105 F3d 65 Kostok v. A Thomas

105 F.3d 65

52 Soc.Sec.Rep.Ser. 568, Medicare & Medicaid Guide
P 45,028
Alexander KOSTOK, individually and on behalf of all others
similarly situated, Plaintiff-Appellant,
Joyce A. THOMAS, Commissioner, Connecticut Department of
Social Services, in her Official Capacity,

No. 408, Docket 96-7450.

United States Court of Appeals,
Second Circuit.

Argued Sept. 27, 1996.
Decided Jan. 15, 1997.

Catherine E. Cushman, Hartford, CT (Office of Protection and Advocacy for Persons with Disabilities), for Plaintiff-Appellant.

Hugh Barber, Assistant Attorney General, Hartford, CT (Richard Blumenthal, Attorney General), for Defendant-Appellee.

Before WALKER, McLAUGHLIN and JACOBS, Circuit Judges.

JACOBS, Circuit Judge:

view counter

Plaintiff-Appellant Alexander Kostok is a resident in a nursing home in Connecticut and is entitled to state Medicaid benefits. The United States District Court for the District of Connecticut (Covello, J.) dismissed his claim for injunctive relief to compel the State of Connecticut to furnish him a new wheelchair that is customized to his physical needs and motorized for locomotion and adjustment. After oral argument on the appeal from that dismissal, the defendant Commissioner of the Connecticut Department of Social Services ("the Commissioner") advised this Court that subsequent arrangements to provide the motorized wheelchair have rendered the case moot. For the reasons stated here, we conclude that this appeal is not moot and that the district court's ruling under the Eleventh Amendment cannot be sustained as to Kostok's federal and constitutional claims--the only ground of appeal. We remand for any further proceedings, because, while it is possible that the wheelchair will be supplied without further intervention by the courts, the oversight of the district court may be needed and any motion for attorney's fees will require consideration and decision.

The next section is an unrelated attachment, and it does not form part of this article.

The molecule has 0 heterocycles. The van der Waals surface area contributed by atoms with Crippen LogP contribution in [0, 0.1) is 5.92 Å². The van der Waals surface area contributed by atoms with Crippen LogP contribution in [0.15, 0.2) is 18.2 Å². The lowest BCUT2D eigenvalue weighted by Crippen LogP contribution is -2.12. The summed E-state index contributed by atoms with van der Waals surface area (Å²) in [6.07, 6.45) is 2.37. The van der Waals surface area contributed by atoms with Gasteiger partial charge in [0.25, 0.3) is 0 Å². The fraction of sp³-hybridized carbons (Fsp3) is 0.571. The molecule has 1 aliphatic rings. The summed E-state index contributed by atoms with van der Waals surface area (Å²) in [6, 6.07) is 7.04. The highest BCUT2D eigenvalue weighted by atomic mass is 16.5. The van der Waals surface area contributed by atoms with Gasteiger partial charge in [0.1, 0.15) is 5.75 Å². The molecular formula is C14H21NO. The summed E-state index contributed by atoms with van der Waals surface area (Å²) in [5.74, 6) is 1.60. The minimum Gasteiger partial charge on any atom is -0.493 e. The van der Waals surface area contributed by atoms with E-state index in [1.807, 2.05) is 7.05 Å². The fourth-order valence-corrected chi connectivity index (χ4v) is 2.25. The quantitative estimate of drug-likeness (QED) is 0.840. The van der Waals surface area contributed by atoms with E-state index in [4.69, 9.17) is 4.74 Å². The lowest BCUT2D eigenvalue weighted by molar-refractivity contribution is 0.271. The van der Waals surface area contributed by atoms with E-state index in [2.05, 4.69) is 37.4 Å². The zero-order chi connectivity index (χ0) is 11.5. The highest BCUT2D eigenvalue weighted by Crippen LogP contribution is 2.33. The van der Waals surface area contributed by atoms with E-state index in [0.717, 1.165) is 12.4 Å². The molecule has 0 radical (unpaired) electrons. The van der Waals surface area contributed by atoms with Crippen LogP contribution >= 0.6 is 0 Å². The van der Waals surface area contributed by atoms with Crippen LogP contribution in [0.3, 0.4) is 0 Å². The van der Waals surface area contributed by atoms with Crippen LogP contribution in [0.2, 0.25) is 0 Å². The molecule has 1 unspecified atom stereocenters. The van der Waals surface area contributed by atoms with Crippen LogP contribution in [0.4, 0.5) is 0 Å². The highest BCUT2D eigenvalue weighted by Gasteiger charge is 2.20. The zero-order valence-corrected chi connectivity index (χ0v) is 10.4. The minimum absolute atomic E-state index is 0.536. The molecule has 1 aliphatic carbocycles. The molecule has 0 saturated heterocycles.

Kostok has lived in a skilled nursing facility in Connecticut for about 14 years. He has multiple sclerosis with quadriplegia and spasticity, and requires 24-hour care and assistance in his daily activities. He cannot move his legs, has little or no trunk control, and has minimal movement of his left hand. With the left hand, he operates a 15-year old power wheelchair that he brought with him to the nursing home.


Over the last fifteen years, Kostok has gained weight (he is about 6'5"' and 300 lbs.), lost the use of his right hand, lost most of the strength in his left hand, and become subject to severe muscle spasms. Two assessments of his wheelchair in the last two years indicate that its safety and stability are questionable, and that it no longer meets Kostok's physical and medical needs. Because the wheelchair does not support his back or legs properly, Kostok cannot use it for more than three or four hours per day.